Mull says even if Proposition 19 passes, the black market will continue, because prices will stay higher in other states where pot remains illegal, leaving in place a premium for smugglers.
"There's a great deal of incentive to sell your product where you can get a higher price," Mull says.
'The cowboy mentality'
California Watch spoke with more than a dozen growers, from big illegal players to small-scale cultivators, and they agreed that the black market would persist, unless marijuana is legalized at a national level.
One of them is an illegal grower who works in a bunker-like growing facility located in a rural area north of San Francisco. In a large garage retrofitted with vents, fans and expensive air filters, several rows of squat marijuana plants stand in 20-gallon pots with buds about the size of golf balls, almost ready for harvest.
The grower, who spoke on the condition of anonymity, has grown marijuana illegally for years. He has also acted as a broker to major trafficking groups that ship thousands of pounds of pot out of California every six months. He says legalization in California would force prices down and probably take street dealers out of business.
But higher prices for exports would keep other illegal growers and dealers afloat. Even a massive crackdown by law enforcement probably would not affect the underground market. Where there is demand and big profits to be made, there will always be supply, the man said. But other growers say it's not just money that keeps the black market alive.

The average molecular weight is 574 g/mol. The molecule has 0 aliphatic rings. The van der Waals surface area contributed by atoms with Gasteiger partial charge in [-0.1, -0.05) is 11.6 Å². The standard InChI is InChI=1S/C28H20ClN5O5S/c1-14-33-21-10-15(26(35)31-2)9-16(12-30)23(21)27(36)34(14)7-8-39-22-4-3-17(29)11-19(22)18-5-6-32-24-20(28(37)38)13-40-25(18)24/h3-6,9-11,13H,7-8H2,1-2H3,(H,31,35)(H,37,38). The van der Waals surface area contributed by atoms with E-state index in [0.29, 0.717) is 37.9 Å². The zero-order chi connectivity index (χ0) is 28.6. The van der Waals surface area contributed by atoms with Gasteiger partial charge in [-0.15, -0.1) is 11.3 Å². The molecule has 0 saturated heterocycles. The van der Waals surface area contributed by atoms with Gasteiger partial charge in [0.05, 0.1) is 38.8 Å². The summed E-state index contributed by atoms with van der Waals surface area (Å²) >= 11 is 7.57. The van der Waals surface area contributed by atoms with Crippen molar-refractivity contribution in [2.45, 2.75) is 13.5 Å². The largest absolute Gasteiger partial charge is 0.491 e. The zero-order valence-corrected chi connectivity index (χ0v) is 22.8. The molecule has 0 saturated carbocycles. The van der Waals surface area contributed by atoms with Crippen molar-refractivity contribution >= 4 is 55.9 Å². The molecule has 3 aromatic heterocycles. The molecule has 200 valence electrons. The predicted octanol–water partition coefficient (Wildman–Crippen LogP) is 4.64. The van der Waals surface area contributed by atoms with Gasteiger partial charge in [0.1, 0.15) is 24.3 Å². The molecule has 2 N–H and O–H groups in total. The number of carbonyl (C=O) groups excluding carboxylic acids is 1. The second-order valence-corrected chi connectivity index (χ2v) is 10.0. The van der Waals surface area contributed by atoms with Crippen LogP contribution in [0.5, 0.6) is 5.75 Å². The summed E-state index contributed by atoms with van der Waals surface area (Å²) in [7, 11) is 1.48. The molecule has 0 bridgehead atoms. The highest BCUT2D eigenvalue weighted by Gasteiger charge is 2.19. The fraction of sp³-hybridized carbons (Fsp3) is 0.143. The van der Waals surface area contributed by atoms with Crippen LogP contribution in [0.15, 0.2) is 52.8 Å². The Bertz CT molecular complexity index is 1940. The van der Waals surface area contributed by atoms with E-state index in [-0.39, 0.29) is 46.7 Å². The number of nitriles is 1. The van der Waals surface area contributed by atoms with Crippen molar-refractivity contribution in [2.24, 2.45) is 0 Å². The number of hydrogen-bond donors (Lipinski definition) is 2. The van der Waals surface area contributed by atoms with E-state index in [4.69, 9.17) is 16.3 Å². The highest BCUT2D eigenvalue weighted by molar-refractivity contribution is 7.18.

"There is a tradition that we come from here that is of the cowboy mentality. And that is steeped and it runs very, very deep," says Gabriel Martin who runs a legal medical marijuana collective in the coastal town of Ft. Bragg.
On a recent evening, Martin was busy making a batch of his award-winning hash, which requires mixing marijuana stems and leaves with crushed ice and then filtering the concoction through a washing machine.
Martin says many growers like himself support Proposition 19 because they are willing to trade high profits for a greater sense of security and community. But he says that does not mean the underground trade will go away.
"This is what I tell people: I mean, if you're going to engage in contraband sales – or private sales, as we call them – that market is going to consistently exist," he says. "It's anywhere you have finance, you're going to have (a) black market."
Some California law enforcement officials worry that the black market could grow even stronger, with criminal gangs using legalization as a cover for massive smuggling operations.
But former Police Chief McNamara says similar arguments were made against the lifting of alcohol prohibition and they proved wrong. He says marijuana is no different.
"Commercial growers would be regulated," he says. "They would be controlled. They would be subject to law enforcement. And if they were illegally exporting the drug, that would be against California law as well."
McNamara says he hopes the push for legalization will spread across the country, making it easier to enforce state regulations. California voters will decide for themselves on Nov. 2.
This story was broadcast Wednesday on NPR's Morning Edition. It was produced as part of a collaboration between KQED Public Radio and California Watch.